By Adebayo Obajemu
The ban of Twitter, a micro-blogging and social site by the current administration in Nigeria is affecting Nigerians beyond media access and freedom of expression which has been the main focus of the international community. There are three main areas the ban has affected most of the users of the platform.
For Prof. Adeagbo Moritiwon of the University of Ilorin, it shows that this administration is bent on killing businesses, and in the end, the economy. On the second plane, the administration is against free speech and democracy, the plank on which it came to power, and lastly, it reveals the medieval nature of those in positions of power.
But beyond snide condemnations, many Nigerians are alarmed that the struggling economy and businesses will further take a dip in the face of the ban.
The suspension, which was announced on Friday, June 4 2021, has drawn widespread criticism from home and abroad and has once again cast Nigeria into the international spotlight as a nation that stifles free speech and the growth of businesses.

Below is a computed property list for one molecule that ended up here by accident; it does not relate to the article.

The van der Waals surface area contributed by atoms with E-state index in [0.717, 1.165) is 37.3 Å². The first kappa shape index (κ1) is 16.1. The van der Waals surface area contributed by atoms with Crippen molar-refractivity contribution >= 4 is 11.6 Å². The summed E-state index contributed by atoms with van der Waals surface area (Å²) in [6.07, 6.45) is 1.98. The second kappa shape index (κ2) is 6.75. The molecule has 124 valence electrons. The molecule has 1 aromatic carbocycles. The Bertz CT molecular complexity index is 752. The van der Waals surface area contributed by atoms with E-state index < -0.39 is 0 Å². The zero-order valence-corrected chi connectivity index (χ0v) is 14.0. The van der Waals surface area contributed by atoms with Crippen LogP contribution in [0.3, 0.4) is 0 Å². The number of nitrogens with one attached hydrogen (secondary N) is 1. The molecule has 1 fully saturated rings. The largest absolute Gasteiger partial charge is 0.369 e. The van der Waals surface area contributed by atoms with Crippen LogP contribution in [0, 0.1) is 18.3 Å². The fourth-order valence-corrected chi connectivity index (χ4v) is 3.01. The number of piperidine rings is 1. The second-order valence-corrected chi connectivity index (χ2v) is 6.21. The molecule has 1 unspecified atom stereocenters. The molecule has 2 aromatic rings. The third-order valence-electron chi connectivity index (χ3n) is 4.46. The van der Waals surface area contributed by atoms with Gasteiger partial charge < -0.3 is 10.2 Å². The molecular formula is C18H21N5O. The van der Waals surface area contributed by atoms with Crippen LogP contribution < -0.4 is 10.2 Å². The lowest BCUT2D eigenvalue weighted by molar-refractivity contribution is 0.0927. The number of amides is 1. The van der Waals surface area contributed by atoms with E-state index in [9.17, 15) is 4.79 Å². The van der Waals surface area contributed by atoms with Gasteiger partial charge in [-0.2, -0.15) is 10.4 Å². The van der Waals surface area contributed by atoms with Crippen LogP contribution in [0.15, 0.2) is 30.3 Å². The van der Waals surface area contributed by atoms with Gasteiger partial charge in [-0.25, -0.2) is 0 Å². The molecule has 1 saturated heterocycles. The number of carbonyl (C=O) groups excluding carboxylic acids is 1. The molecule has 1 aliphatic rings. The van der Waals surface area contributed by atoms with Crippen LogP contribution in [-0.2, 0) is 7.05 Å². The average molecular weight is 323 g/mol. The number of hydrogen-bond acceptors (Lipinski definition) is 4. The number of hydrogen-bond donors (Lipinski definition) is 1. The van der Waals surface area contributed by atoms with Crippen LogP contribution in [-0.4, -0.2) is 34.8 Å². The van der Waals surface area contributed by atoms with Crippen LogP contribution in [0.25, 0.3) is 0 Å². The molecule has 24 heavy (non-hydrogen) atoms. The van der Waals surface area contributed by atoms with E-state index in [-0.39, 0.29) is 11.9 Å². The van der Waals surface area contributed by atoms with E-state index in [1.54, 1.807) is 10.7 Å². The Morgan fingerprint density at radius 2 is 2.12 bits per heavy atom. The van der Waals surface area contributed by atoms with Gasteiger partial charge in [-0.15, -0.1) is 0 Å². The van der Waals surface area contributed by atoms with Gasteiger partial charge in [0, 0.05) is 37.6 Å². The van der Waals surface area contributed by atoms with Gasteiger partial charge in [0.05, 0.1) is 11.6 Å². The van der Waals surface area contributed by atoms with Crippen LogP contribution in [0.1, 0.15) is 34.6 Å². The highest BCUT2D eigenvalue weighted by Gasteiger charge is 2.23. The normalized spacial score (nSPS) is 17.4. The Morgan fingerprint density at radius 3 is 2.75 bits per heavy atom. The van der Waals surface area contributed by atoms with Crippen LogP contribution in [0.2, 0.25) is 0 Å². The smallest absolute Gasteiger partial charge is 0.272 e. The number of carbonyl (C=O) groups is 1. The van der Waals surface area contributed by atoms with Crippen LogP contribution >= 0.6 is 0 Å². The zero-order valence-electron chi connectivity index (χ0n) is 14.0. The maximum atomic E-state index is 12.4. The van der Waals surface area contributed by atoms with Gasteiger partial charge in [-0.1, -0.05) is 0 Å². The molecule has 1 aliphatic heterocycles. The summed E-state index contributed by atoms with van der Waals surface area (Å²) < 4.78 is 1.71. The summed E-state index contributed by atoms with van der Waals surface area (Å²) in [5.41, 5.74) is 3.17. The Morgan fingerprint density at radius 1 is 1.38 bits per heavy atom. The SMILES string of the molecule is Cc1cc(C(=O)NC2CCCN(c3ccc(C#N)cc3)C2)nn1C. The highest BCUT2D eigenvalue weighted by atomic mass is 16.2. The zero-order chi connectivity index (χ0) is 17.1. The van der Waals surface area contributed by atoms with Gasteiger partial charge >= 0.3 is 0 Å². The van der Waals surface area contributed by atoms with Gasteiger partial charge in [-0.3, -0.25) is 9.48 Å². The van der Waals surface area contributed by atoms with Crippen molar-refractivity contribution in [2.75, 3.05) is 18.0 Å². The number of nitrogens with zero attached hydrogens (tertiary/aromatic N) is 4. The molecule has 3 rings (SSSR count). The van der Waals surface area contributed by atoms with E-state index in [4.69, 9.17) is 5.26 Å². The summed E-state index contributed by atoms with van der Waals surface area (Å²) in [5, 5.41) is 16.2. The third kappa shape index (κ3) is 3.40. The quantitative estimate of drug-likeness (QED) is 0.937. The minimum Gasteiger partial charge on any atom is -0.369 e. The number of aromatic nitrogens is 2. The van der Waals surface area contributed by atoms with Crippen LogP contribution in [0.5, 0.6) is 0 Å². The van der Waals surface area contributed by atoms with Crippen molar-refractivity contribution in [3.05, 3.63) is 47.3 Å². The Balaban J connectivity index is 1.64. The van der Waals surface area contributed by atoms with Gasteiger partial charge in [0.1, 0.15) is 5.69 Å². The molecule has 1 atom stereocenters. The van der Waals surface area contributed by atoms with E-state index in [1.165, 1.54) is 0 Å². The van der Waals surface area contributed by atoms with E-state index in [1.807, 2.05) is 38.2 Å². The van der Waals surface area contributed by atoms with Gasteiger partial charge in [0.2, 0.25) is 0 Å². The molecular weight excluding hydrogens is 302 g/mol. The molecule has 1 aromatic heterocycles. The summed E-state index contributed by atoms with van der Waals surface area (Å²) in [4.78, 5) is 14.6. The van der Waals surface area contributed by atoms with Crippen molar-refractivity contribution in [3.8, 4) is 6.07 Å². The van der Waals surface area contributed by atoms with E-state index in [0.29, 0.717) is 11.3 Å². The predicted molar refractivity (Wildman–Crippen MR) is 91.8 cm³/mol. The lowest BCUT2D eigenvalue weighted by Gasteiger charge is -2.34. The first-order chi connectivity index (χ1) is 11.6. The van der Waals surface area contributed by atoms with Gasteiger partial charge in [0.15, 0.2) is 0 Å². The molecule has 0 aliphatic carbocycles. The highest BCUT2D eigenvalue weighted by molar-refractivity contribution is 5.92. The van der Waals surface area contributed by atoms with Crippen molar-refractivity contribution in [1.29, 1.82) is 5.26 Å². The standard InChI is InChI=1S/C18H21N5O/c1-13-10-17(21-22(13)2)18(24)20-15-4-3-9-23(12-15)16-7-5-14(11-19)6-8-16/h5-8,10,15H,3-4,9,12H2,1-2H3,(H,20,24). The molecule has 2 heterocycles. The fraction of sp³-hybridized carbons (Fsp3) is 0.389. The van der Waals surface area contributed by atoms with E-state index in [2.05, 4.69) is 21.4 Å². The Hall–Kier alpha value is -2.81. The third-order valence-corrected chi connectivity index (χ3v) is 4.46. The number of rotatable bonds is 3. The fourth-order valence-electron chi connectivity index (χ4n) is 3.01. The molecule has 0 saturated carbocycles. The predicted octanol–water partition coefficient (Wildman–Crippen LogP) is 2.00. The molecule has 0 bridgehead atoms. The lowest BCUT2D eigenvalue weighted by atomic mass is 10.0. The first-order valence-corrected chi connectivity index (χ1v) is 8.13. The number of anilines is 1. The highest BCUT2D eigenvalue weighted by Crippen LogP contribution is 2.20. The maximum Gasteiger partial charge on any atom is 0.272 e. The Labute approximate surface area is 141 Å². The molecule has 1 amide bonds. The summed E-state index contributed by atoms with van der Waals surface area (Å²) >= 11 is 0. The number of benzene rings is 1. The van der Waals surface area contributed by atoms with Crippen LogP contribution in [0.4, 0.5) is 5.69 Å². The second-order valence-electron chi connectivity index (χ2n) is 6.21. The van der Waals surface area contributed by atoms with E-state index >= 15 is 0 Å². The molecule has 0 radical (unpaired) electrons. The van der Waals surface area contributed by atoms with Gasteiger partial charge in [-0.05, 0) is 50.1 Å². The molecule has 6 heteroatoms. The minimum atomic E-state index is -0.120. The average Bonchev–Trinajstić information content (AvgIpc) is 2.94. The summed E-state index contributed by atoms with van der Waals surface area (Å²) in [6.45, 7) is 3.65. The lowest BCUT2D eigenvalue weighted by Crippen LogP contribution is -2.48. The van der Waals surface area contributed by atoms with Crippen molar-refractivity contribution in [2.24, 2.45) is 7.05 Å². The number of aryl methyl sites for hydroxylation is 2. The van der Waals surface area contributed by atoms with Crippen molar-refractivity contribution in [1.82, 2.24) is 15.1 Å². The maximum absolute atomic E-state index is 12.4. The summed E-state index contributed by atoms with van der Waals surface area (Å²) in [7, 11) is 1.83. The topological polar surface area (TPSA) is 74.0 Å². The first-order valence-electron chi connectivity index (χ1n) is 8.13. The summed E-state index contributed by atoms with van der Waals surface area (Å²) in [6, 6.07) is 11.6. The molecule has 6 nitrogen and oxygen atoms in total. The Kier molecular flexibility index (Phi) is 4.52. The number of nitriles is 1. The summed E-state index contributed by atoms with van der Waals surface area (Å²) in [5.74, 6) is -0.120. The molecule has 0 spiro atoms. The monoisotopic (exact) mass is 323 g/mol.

In making the announcement of the indefinite suspension, the government did not consider the far-reaching socio-economic impact the ban would have on small businesses in the country which rely on the social media platform for various stages of their operations.
As the Oyo State Governor, Seyi Makinde, pointed out in his speech which also called for a reversal of the #TwitterBan:
“We should also remember that Twitter has gone beyond a source of communication for many of our hardworking youths in Nigeria. It has become a source of livelihood for many, irrespective of their political affiliations or religious leanings. Nigerian youths and digital communications organisations earn a living from being able to use the platform to post communications on behalf of their clients.”
Babajide Sanwoolu, governor of Lagos State also urged the federal government to reconsider the ban in view of its implications for businesses.
The fears of these governors as with those of other well-meaning Nigerians, called the FG’s attention to the adverse economic effect of the ban, a bad situation significantly worsened by the dismal economic shape of the country.
John Ayeokan, a cobbler stationed in Sango Ota, Ogun state told this newspaper that , “I get about 70% of my sales and nearly 100% of referrals through Twitter. The ban will cripple my business because I do not think the vast majority of Twitter users in Nigeria are tech-savvy enough to bypass it with a VPN. We shall be in trouble if this ban is not reversed.”